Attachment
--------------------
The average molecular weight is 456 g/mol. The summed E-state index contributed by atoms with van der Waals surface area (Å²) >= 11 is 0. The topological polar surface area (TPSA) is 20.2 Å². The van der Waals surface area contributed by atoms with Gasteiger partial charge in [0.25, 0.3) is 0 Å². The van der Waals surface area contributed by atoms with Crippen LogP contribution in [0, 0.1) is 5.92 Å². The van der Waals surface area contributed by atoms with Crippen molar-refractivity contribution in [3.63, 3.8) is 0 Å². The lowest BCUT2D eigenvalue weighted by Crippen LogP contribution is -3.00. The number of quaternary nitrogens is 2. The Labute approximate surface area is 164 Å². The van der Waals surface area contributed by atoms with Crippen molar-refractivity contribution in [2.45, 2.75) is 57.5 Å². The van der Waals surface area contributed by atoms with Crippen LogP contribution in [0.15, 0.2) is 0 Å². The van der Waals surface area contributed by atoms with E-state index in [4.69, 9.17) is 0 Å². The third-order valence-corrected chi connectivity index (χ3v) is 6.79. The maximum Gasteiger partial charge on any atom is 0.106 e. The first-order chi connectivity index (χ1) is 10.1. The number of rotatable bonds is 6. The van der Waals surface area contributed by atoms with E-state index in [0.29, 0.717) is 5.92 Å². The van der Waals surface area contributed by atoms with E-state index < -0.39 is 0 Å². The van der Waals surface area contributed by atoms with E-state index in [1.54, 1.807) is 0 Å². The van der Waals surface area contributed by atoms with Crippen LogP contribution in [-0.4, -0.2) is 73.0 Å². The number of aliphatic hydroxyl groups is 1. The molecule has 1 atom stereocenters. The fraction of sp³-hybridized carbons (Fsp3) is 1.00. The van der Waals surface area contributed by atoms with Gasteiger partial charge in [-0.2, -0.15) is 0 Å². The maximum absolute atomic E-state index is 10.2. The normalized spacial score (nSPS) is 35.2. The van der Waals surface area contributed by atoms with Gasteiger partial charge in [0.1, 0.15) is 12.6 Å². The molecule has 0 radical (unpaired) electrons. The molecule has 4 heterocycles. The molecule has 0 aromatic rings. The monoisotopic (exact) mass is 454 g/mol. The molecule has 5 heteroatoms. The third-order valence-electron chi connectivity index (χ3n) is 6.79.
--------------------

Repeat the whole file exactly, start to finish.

The average molecular weight is 456 g/mol. The summed E-state index contributed by atoms with van der Waals surface area (Å²) >= 11 is 0. The topological polar surface area (TPSA) is 20.2 Å². The van der Waals surface area contributed by atoms with Gasteiger partial charge in [0.25, 0.3) is 0 Å². The van der Waals surface area contributed by atoms with Crippen LogP contribution in [0, 0.1) is 5.92 Å². The van der Waals surface area contributed by atoms with Crippen molar-refractivity contribution in [3.63, 3.8) is 0 Å². The lowest BCUT2D eigenvalue weighted by Crippen LogP contribution is -3.00. The number of quaternary nitrogens is 2. The Labute approximate surface area is 164 Å². The van der Waals surface area contributed by atoms with Crippen molar-refractivity contribution in [2.45, 2.75) is 57.5 Å². The van der Waals surface area contributed by atoms with Crippen LogP contribution in [0.15, 0.2) is 0 Å². The van der Waals surface area contributed by atoms with E-state index in [4.69, 9.17) is 0 Å². The third-order valence-corrected chi connectivity index (χ3v) is 6.79. The maximum Gasteiger partial charge on any atom is 0.106 e. The first-order chi connectivity index (χ1) is 10.1. The number of rotatable bonds is 6. The van der Waals surface area contributed by atoms with E-state index in [0.29, 0.717) is 5.92 Å². The van der Waals surface area contributed by atoms with E-state index < -0.39 is 0 Å². The van der Waals surface area contributed by atoms with E-state index in [1.54, 1.807) is 0 Å². The van der Waals surface area contributed by atoms with Crippen LogP contribution in [-0.4, -0.2) is 73.0 Å². The number of aliphatic hydroxyl groups is 1. The molecule has 1 atom stereocenters. The fraction of sp³-hybridized carbons (Fsp3) is 1.00. The van der Waals surface area contributed by atoms with Gasteiger partial charge in [-0.2, -0.15) is 0 Å². The maximum absolute atomic E-state index is 10.2. The normalized spacial score (nSPS) is 35.2. The van der Waals surface area contributed by atoms with Gasteiger partial charge in [0.1, 0.15) is 12.6 Å². The molecule has 0 radical (unpaired) electrons. The molecule has 4 heterocycles. The molecule has 0 aromatic rings. The monoisotopic (exact) mass is 454 g/mol. The molecule has 5 heteroatoms. The third-order valence-electron chi connectivity index (χ3n) is 6.79.